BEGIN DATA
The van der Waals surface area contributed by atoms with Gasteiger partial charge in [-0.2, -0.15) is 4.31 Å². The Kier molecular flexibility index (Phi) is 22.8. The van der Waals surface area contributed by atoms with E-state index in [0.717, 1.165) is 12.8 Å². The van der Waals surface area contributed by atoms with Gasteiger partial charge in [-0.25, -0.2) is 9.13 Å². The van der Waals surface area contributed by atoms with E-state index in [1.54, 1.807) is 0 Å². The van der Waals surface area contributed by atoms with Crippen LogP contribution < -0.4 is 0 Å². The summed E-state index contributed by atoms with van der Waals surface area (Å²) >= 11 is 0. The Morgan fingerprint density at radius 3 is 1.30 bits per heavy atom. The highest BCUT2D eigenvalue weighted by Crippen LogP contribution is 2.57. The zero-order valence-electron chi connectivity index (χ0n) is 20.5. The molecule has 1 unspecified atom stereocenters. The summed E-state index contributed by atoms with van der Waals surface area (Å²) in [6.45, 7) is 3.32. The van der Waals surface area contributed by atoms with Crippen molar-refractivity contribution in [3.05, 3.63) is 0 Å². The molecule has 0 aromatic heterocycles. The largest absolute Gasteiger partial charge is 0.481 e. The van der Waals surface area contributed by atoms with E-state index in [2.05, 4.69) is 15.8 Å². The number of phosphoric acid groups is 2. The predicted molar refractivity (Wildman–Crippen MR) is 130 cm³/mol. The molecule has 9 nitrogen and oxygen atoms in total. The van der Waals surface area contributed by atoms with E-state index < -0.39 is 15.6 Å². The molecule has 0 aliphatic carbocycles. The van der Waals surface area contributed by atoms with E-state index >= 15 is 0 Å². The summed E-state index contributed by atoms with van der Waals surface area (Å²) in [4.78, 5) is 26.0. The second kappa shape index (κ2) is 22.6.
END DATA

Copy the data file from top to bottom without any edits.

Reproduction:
The van der Waals surface area contributed by atoms with Gasteiger partial charge in [-0.2, -0.15) is 4.31 Å². The Kier molecular flexibility index (Phi) is 22.8. The van der Waals surface area contributed by atoms with E-state index in [0.717, 1.165) is 12.8 Å². The van der Waals surface area contributed by atoms with Gasteiger partial charge in [-0.25, -0.2) is 9.13 Å². The van der Waals surface area contributed by atoms with E-state index in [1.54, 1.807) is 0 Å². The van der Waals surface area contributed by atoms with Crippen LogP contribution < -0.4 is 0 Å². The summed E-state index contributed by atoms with van der Waals surface area (Å²) >= 11 is 0. The Morgan fingerprint density at radius 3 is 1.30 bits per heavy atom. The highest BCUT2D eigenvalue weighted by Crippen LogP contribution is 2.57. The zero-order valence-electron chi connectivity index (χ0n) is 20.5. The molecule has 1 unspecified atom stereocenters. The summed E-state index contributed by atoms with van der Waals surface area (Å²) in [6.45, 7) is 3.32. The van der Waals surface area contributed by atoms with Crippen molar-refractivity contribution in [3.05, 3.63) is 0 Å². The molecule has 0 aromatic heterocycles. The largest absolute Gasteiger partial charge is 0.481 e. The van der Waals surface area contributed by atoms with E-state index in [2.05, 4.69) is 15.8 Å². The number of phosphoric acid groups is 2. The predicted molar refractivity (Wildman–Crippen MR) is 130 cm³/mol. The molecule has 9 nitrogen and oxygen atoms in total. The van der Waals surface area contributed by atoms with E-state index < -0.39 is 15.6 Å². The molecule has 0 aliphatic carbocycles. The van der Waals surface area contributed by atoms with E-state index >= 15 is 0 Å². The summed E-state index contributed by atoms with van der Waals surface area (Å²) in [4.78, 5) is 26.0. The second kappa shape index (κ2) is 22.6.